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CDL Holder’s Guide to FMCSA’s Driver Safety Measure System (DSMS)

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Written By 
Last updated 
July 22, 2021
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The Federal Motor Carrier Safety Administration (FMCSA) has a system for tracking the safety habits of each and every commercial driver in the United States. The Driver Safety Measure System (DSMS) tracks every accident, traffic ticket, out-of-service order and many other factors. Below is a guide for CDL holders who want to understand more about this system and how it can affect them and the carriers that employ them.

What is the DSMS?

The FMSCA’s DSMS is based on the Safety Measurement System (SMS) used to rate carriers. Despite the large amount of information that it tracks and records for each driver, the DSMS does not tabulate a final score, per se. Rather, it generates a “ranking” of each driver in several categories based on its various metrics. The DSMS does not affect a driver’s CDL or a carrier’s safety rating. Moreover, carrier companies cannot view a driver’s DSMS.

How the DSMS is Used

DSMS results are used exclusively for FMCSA enforcement officials. FMCSA accesses this information while performing Compliance, Safety, Accountability (CSA) investigations. The safety information that is compiled by the DSMS is also used to provide CDL driver data to the organization’s Pre-Employment Screening Program (PSP). Motor carriers can use the PSP to access driver inspection and crash records during the hiring process; thus, while a carrier cannot see a DSMS, it can see much of (but not all) the information in the system.

How the DSMS is Calculated

Each violation, offense, or other metric is assigned a severity weight. Serious offenses, such as reckless driving, are given a severity weight of 10. Lesser offenses, such as speeding 6 mph over the limit is given a severity weight of 4.

The severity is multiplied by a time weight based on how long ago the incident occurred:

  • 3 – Less than 12 months
  • 2 – Between 12 and 24 months
  • 1 – Between 24 and 36 months

The DSMS does not record information more than 36 months old.

Within each BASIC (see below), a driver is ranked into a percentile based on the total score compared to other drivers in those same categories.

Metrics That Comprise the DSMS

Similar to the carrier SMS, the DSMS breaks down each metric into seven Behavior Analysis and Safety Improvement Categories (BASICs).

  • Unsafe Driving. Any behavior or violation that puts other vehicles or the driver him/herself at risk is tracked in this category. This includes speeding, use of a cell phone while driving (even in states where it is legal), and not wearing a seat belt.
  • Crash Indicator. The frequency and severity of any accidents are noted in this category. The information is pulled from state-reported crash data. The driver’s role in the accident (i.e. whether or not he/she is at fault) does not factor into the score.
  • Hours of Service Compliance. In addition to violating federal and state law regarding the number of hours a CDL holder can work, this BASIC also includes violations of records of duty status (RODS). It also factors in driving while fatigued or ill.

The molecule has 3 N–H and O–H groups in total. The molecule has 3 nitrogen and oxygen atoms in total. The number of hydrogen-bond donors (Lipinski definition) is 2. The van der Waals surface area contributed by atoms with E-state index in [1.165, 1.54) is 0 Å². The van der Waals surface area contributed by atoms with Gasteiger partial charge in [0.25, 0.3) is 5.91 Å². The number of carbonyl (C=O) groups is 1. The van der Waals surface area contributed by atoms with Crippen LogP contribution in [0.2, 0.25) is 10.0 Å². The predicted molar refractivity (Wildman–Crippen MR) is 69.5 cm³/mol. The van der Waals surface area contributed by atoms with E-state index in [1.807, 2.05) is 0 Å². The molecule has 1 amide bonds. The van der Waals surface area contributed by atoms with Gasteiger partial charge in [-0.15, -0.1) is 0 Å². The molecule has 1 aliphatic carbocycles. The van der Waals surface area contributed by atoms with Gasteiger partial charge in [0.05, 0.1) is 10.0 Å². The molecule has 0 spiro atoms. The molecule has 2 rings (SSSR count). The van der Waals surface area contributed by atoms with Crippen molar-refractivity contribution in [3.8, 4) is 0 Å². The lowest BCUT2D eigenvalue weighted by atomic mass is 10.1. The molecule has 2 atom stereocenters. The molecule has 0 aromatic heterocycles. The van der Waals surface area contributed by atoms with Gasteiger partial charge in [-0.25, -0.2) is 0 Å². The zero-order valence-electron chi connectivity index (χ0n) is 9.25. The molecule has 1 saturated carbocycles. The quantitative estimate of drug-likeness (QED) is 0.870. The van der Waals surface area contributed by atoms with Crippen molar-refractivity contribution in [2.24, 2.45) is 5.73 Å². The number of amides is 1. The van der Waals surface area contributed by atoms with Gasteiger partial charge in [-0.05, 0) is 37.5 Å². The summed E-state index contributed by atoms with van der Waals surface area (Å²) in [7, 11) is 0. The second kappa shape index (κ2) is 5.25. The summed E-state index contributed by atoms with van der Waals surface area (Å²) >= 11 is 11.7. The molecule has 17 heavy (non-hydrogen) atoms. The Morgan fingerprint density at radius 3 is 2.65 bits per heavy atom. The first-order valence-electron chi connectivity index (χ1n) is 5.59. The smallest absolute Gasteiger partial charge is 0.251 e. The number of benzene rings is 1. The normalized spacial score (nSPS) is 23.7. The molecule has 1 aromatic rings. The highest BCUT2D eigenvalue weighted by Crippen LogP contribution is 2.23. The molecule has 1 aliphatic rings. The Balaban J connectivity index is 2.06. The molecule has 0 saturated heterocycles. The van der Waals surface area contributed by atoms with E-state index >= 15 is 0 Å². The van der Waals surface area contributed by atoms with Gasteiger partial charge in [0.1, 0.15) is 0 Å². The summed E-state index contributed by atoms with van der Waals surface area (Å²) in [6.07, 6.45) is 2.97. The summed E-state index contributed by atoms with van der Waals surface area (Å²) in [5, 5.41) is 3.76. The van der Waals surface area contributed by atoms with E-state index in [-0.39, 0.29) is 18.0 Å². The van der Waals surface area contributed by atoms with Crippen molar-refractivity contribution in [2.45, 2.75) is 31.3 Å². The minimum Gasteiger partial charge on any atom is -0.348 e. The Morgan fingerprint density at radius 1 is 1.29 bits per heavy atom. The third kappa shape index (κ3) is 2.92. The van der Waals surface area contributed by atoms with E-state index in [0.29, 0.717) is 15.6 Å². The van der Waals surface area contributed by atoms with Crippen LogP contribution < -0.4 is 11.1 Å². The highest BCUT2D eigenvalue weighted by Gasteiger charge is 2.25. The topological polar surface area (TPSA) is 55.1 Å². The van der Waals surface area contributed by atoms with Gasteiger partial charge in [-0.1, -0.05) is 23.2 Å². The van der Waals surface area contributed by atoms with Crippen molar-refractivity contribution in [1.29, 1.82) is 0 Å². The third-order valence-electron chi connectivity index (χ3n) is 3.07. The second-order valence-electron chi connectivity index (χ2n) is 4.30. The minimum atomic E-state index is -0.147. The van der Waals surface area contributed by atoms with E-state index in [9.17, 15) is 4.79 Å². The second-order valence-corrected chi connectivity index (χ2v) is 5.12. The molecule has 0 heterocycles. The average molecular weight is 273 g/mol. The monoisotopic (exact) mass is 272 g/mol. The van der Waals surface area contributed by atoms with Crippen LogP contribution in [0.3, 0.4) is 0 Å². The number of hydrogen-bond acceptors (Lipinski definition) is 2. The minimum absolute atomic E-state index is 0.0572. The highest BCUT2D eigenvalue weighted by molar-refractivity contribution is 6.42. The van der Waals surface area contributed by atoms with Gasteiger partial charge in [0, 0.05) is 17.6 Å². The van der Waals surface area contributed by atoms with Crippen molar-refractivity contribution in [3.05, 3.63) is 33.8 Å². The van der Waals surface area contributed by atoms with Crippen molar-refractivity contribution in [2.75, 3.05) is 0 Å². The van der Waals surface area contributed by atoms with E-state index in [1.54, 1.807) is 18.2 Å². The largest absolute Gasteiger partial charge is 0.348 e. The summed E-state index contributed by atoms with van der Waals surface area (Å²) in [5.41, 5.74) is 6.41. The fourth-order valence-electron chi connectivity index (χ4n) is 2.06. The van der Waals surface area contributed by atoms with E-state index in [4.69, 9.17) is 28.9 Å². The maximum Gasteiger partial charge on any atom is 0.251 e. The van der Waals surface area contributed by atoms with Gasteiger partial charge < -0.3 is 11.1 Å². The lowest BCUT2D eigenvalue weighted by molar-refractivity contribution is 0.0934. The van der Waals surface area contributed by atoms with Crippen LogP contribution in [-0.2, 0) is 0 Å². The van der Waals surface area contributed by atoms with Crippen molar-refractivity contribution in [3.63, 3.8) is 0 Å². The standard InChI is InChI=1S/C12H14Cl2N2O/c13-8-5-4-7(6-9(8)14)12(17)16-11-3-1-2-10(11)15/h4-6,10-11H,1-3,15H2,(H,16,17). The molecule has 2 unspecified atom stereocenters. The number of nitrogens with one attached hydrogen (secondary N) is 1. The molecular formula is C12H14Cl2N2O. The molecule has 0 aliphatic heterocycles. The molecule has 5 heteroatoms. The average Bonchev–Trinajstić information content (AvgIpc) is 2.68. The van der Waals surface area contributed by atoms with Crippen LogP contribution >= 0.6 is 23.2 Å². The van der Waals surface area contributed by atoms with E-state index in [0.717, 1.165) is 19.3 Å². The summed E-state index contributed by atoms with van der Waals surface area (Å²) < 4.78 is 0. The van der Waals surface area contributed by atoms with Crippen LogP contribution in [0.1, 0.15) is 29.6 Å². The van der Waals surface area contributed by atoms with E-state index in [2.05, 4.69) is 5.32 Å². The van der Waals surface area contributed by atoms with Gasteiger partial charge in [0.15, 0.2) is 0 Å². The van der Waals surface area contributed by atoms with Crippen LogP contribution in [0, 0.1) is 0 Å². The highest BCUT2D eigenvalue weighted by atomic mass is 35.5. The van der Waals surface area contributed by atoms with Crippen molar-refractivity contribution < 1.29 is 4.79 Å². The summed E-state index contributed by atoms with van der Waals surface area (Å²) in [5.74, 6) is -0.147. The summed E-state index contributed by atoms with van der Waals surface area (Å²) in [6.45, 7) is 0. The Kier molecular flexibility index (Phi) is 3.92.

• Vehicle Maintenance. This BASIC covers equipment failures (e.g. brakes, lights, etc.) as well as violations such as shifting loads, spilled or dropped cargo, and overloading.
  • Controlled Substances/Alcohol. Drivers who are charged with driving under the influence of drugs or alcohol, even while operating a personal vehicle, will see the charge reflected here. Also included are charges of possession of controlled substances and unlawful use of prescription medication.
  • Hazardous Material Compliance. Unsafe handling of hazardous materials, including improperly labeled or marked containers, as well as incorrectly secured materials are calculated in this BASIC.
  • Driver Fitness. This BASIC tracks violations related to a driver’s qualification, training and health situation. It includes things such as driving without the proper endorsement as well as being medically unfit to drive a commercial vehicle.

What Can CDL Holders Do About Their DSMS Ranking?

Since it is impossible for a driver to know his/her DSMS ranking, many drivers opt to do nothing. However, drivers who are charged with traffic offenses, whether it is speeding, texting while driving, or driving while intoxicated, can prevent it from affecting one’s ranking by beating the charges in court. For that reason, any CMV driver would be well advised to hire a skilled traffic ticket attorney to challenge each and every ticket. An attorney can put together a solid strategy for each offense as they occur. Not only will fighting tickets keep them off one’s driving record, which in turn keeps them from affecting one’s DSMS ranking, but it also mitigates or eliminates an impact on one’s driving privileges, insurance rates, and employment opportunities.

Author Bio

Adam H. Rosenblum

Founding Attorney Of Rosenblum Law

Adam H. Rosenblum is an experienced and skilled traffic violations and criminal defense attorney. Mr. Rosenblum provides expert and aggressive representation to those facing points on their drivers’ licenses and the associated fines and surcharges.

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